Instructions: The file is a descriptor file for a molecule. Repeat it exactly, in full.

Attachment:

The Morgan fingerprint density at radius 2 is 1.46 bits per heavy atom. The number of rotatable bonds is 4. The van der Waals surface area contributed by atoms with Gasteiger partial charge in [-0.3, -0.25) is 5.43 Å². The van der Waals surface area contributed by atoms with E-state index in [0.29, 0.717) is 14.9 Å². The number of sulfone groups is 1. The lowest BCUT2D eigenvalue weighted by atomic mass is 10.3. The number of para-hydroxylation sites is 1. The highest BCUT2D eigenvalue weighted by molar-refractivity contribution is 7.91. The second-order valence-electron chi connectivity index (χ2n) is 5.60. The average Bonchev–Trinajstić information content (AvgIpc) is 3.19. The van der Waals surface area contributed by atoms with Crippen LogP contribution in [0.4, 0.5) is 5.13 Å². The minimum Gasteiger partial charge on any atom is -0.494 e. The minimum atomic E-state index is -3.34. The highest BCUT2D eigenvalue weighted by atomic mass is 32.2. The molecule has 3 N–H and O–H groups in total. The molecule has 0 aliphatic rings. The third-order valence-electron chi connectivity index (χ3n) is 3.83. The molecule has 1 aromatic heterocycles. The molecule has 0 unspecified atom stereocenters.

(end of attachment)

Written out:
The Morgan fingerprint density at radius 2 is 1.46 bits per heavy atom. The number of rotatable bonds is 4. The van der Waals surface area contributed by atoms with Gasteiger partial charge in [-0.3, -0.25) is 5.43 Å². The van der Waals surface area contributed by atoms with E-state index in [0.29, 0.717) is 14.9 Å². The number of sulfone groups is 1. The lowest BCUT2D eigenvalue weighted by atomic mass is 10.3. The number of para-hydroxylation sites is 1. The highest BCUT2D eigenvalue weighted by molar-refractivity contribution is 7.91. The second-order valence-electron chi connectivity index (χ2n) is 5.60. The average Bonchev–Trinajstić information content (AvgIpc) is 3.19. The van der Waals surface area contributed by atoms with Crippen LogP contribution in [0.4, 0.5) is 5.13 Å². The minimum Gasteiger partial charge on any atom is -0.494 e. The minimum atomic E-state index is -3.34. The highest BCUT2D eigenvalue weighted by atomic mass is 32.2. The molecule has 3 N–H and O–H groups in total. The molecule has 0 aliphatic rings. The third-order valence-electron chi connectivity index (χ3n) is 3.83. The molecule has 1 aromatic heterocycles. The molecule has 0 unspecified atom stereocenters.